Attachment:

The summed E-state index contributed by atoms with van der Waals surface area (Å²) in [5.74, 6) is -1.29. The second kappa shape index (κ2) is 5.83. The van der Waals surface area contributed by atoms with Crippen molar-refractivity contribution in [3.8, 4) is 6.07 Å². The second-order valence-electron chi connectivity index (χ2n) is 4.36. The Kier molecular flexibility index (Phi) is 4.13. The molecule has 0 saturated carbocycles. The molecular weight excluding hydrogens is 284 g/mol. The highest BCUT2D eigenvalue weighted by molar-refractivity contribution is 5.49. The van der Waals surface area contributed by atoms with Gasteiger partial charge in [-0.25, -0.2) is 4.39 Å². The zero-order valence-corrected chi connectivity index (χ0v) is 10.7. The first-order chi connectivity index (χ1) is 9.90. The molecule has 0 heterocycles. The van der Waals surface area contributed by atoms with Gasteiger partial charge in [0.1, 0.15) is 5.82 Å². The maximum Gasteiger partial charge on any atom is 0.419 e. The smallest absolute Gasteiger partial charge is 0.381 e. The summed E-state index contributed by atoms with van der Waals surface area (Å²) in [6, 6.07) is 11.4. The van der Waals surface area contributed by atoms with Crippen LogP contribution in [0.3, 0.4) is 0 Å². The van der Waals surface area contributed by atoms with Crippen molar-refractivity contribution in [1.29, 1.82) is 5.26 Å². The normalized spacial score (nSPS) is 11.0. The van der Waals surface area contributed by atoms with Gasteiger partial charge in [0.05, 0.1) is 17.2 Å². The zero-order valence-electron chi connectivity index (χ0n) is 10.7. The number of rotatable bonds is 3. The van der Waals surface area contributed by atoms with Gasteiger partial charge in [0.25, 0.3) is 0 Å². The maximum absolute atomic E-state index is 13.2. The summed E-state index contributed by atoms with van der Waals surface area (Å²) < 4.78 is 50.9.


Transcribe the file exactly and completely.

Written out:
The summed E-state index contributed by atoms with van der Waals surface area (Å²) in [5.74, 6) is -1.29. The second kappa shape index (κ2) is 5.83. The van der Waals surface area contributed by atoms with Crippen molar-refractivity contribution in [3.8, 4) is 6.07 Å². The second-order valence-electron chi connectivity index (χ2n) is 4.36. The Kier molecular flexibility index (Phi) is 4.13. The molecule has 0 saturated carbocycles. The molecular weight excluding hydrogens is 284 g/mol. The highest BCUT2D eigenvalue weighted by molar-refractivity contribution is 5.49. The van der Waals surface area contributed by atoms with Gasteiger partial charge in [-0.25, -0.2) is 4.39 Å². The zero-order valence-corrected chi connectivity index (χ0v) is 10.7. The first-order chi connectivity index (χ1) is 9.90. The molecule has 0 heterocycles. The van der Waals surface area contributed by atoms with Gasteiger partial charge in [0.1, 0.15) is 5.82 Å². The maximum Gasteiger partial charge on any atom is 0.419 e. The smallest absolute Gasteiger partial charge is 0.381 e. The summed E-state index contributed by atoms with van der Waals surface area (Å²) in [6, 6.07) is 11.4. The van der Waals surface area contributed by atoms with Crippen LogP contribution in [0.3, 0.4) is 0 Å². The van der Waals surface area contributed by atoms with Crippen molar-refractivity contribution in [1.29, 1.82) is 5.26 Å². The normalized spacial score (nSPS) is 11.0. The van der Waals surface area contributed by atoms with Gasteiger partial charge in [0.05, 0.1) is 17.2 Å². The zero-order valence-electron chi connectivity index (χ0n) is 10.7. The number of rotatable bonds is 3. The van der Waals surface area contributed by atoms with Gasteiger partial charge in [0.25, 0.3) is 0 Å². The maximum absolute atomic E-state index is 13.2. The summed E-state index contributed by atoms with van der Waals surface area (Å²) < 4.78 is 50.9.